HKLMSOFTWAREMicrosoftWindows NTCurrentVersionOpenGLDriversVBoxOGLDll=VBoxOGL.dll
HKLM\SYSTEMCurrentControlSetservicesDiskEnum=Virtual
HKLM\SYSTEMControlSet001ControlSystemInformationSystemProductName=VirtualBox

Checks that none of the processes listed in the table below are present.

prlcc.exe
VGAuthService.exe
vmsrvc.exe
vmware-tray.exe
prltools.exe
vmacthlp.exe
vmtoolsd.exe
vmware-usbarbitrator.exe
SharedIntApp.exe
vmicsvc.exe
vmusrvc.exe
vmware-usbarbitrator64.exe
TPAutoConnect.exe
vmnat.exe
vmware-authd.exe
vmwaretray.exe
TPAutoConnSvc.exe
vmnetdhcp.exe
vmware-converter-a.exe
vmwareuser.exe
VBoxService.exe
vmount2.exe
vmware-converter.exe
xenservice.exe
VBoxTray.exe
VMRemoteGuest.exe
vmware-hostd.exe

If at least one of the performed checks fails, the downloader ends the process.
Installation of certificates
The downloader installs a root certificate that’s stored in its resources. All downloaded malicious executables are signed with this certificate. We have found fake certificates that claim to have been issued by Microsoft Corporation and Adobe Systems Incorporated.
Fake Microsoft Corporation certificate
Fake Adobe Systems Incorporated certificate
Certificates are installed using the standard utility CertMgr.exe that’s also stored in the downloader’s resources.
Resources contained in the downloader executable file
Before installing the certificate, the downloader drops the necessary files from the resources to the %TEMP% directory.
Fake certificate and CertMgr.exe utility
It then executes the following command:
CertMgr.exe -add -c 179mqn7h0c.cer -s -r localMachine root
The main decision
The decision to download the cryptor or the miner depends on the presence of the folder %AppData%Bitcoin. If the folder exists, the downloader decides to download the cryptor. If the folder doesn’t exist and the machine has more than two logical processors, the miner will be downloaded. If there’s no folder and just one logical processor, the downloader jumps to its worm component, which is described below in the corresponding part of the article.
Cryptor decision
The Trojan downloads a password-protected archive that contains a cryptor module. The archive will be downloaded to the startup directory (C:Documents and SettingsusernameStart MenuProgramsStartup) and then the downloader will unpack it using the command line WinRAR tool. The cryptor executable will have the name taskhost.exe.
After execution, the cryptor performs an environment check like the installer; in addition, it will check that it’s running after the downloader decision (by checking the registry value HKCUSoftwareAdobeDAVersion is present).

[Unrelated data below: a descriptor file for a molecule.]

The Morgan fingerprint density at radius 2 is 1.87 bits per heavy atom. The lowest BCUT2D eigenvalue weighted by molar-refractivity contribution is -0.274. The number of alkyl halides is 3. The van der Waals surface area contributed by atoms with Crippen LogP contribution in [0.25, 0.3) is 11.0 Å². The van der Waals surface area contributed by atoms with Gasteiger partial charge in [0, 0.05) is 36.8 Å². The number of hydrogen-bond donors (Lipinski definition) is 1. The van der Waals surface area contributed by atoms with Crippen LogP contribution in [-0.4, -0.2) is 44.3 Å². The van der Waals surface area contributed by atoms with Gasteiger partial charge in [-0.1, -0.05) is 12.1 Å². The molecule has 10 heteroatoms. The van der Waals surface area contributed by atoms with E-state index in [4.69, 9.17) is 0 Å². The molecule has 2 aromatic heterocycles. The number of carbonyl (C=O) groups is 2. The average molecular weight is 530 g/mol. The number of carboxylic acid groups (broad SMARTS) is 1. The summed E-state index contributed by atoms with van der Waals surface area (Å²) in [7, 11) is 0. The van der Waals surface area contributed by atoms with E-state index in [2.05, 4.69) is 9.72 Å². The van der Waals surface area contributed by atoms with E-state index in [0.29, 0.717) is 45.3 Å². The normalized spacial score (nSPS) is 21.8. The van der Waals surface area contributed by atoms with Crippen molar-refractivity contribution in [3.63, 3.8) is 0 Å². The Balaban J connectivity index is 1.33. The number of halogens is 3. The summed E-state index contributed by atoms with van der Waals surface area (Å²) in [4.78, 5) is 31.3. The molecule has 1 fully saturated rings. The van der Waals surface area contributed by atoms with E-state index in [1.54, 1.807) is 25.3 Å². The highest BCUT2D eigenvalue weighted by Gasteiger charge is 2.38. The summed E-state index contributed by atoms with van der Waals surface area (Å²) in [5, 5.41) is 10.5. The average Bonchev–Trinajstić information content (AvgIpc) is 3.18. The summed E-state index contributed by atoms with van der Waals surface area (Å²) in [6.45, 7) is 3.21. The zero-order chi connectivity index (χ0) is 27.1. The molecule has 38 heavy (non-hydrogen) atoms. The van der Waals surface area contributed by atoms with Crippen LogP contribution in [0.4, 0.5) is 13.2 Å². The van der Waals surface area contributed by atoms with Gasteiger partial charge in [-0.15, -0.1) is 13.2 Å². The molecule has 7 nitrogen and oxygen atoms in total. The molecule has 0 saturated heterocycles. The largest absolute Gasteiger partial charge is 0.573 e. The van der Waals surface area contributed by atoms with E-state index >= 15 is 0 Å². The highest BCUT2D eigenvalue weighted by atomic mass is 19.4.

Interestingly, the cryptor only starts working if the system has been idle for at least two minutes. Before encrypting files, the cryptor terminates the following processes:
1cv7s.exe
Foxit Advanced PDF Editor.exe
mspaint.exe
soffice.exe
1cv8.exe
Foxit Phantom.exe
mysqld.exe
sqlservr.exe
1cv8c.exe
Foxit PhantomPDF.exe
NitroPDF.exe
sqlwriter.exe
7zFM.exe
Foxit Reader.exe
notepad.exe
STDUViewerApp.exe
acad.exe
FoxitPhantom.exe
OUTLOOK.EXE
SumatraPDF.exe
Account.EXE
FoxitReader.exe
PDFMaster.exe
thebat.exe
Acrobat.exe
FreePDFReader.exe
PDFXCview.exe
thebat32.exe
AcroRd32.exe
gimp-2.8.exe
PDFXEdit.exe
thunderbird.exe
architect.exe
GSmeta.exe
pgctl.exe
ThunderbirdPortable.exe
bricscad.exe
HamsterPDFReader.exe
Photoshop.exe
VISIO.EXE
Bridge.exe
Illustrator.exe
Picasa3.exe
WebMoney.exe
CorelDRW.exe
InDesign.exe
PicasaPhotoViewer.exe
WinDjView.exe
CorelPP.exe
iview32.exe
postgres.exe
WinRAR.exe
EXCEL.EXE
KeePass.exe
POWERPNT.EXE
WINWORD.EXE
fbguard.exe
Magnat2.exe
RdrCEF.exe
wlmail.exe
fbserver.exe
MSACCESS.EXE
SmWiz.exe
wordpad.exe
FineExec.exe
msimn.exe
soffice.bin
xnview.exe
In addition, if there is no avp.exe process running, the cryptor removes volume shadow copies.
The cryptor encrypts files with the following extensions:

“.ebd”, “.jbc”, “.pst”, “.ost”, “.tib”, “.tbk”, “.bak”, “.bac”, “.abk”, “.as4”, “.asd”, “.ashbak”, “.backup”, “.bck”, “.bdb”, “.bk1”, “.bkc”, “.bkf”, “.bkp”, “.boe”, “.bpa”, “.bpd”, “.bup”, “.cmb”, “.fbf”, “.fbw”, “.fh”, “.ful”, “.gho”, “.ipd”, “.nb7”, “.nba”, “.nbd”, “.nbf”, “.nbi”, “.nbu”, “.nco”, “.oeb”, “.old”, “.qic”, “.sn1”, “.sn2”, “.sna”, “.spi”, “.stg”, “.uci”, “.win”, “.xbk”, “.iso”, “.htm”, “.html”, “.mht”, “.p7”, “.p7c”, “.pem”, “.sgn”, “.sec”, “.cer”, “.csr”, “.djvu”, “.der”, “.stl”, “.crt”, “.p7b”, “.pfx”, “.fb”, “.fb2”, “.tif”, “.tiff”, “.pdf”, “.doc”, “.docx”, “.docm”, “.rtf”, “.xls”, “.xlsx”, “.xlsm”, “.ppt”, “.pptx”, “.ppsx”, “.txt”, “.cdr”, “.jpe”, “.jpg”, “.jpeg”, “.png”, “.bmp”, “.jiff”, “.jpf”, “.ply”, “.pov”, “.raw”, “.cf”, “.cfn”, “.tbn”, “.xcf”, “.xof”, “.key”, “.eml”, “.tbb”, “.dwf”, “.egg”, “.fc2”, “.fcz”, “.fg”, “.fp3”, “.pab”, “.oab”, “.psd”, “.psb”, “.pcx”, “.dwg”, “.dws”, “.dxe”, “.zip”, “.zipx”, “.7z”, “.rar”, “.rev”, “.afp”, “.bfa”, “.bpk”, “.bsk”, “.enc”, “.rzk”, “.rzx”, “.sef”, “.shy”, “.snk”, “.accdb”, “.ldf”, “.accdc”, “.adp”, “.dbc”, “.dbx”, “.dbf”, “.dbt”, “.dxl”, “.edb”, “.eql”, “.mdb”, “.mxl”, “.mdf”, “.sql”, “.sqlite”, “.sqlite3”, “.sqlitedb”, “.kdb”, “.kdbx”, “.1cd”, “.dt”, “.erf”, “.lgp”, “.md”, “.epf”, “.efb”, “.eis”, “.efn”, “.emd”, “.emr”, “.end”, “.eog”, “.erb”, “.ebn”, “.ebb”, “.prefab”, “.jif”, “.wor”, “.csv”, “.msg”, “.msf”, “.kwm”, “.pwm”, “.ai”, “.eps”, “.abd”, “.repx”, “.oxps”, “.dot”.

After encryption the file extension will be changed to .neitrino.
Files are encrypted using an RSA-1024 encryption algorithm. The information necessary to decrypt the files is sent to the attacker by email.
In each encrypted directory, the cryptor creates a MESSAGE.txt file with the following contents:
Ransom note
Miner decision
The downloading process of the miner is the same except for the downloading folder – the miner is saved to the path %AppData%KB, where , as the name suggests, is a string constructed from alphanumeric characters [0-9a-z].
After downloading and unpacking the archive with the miner, the Trojan does the following: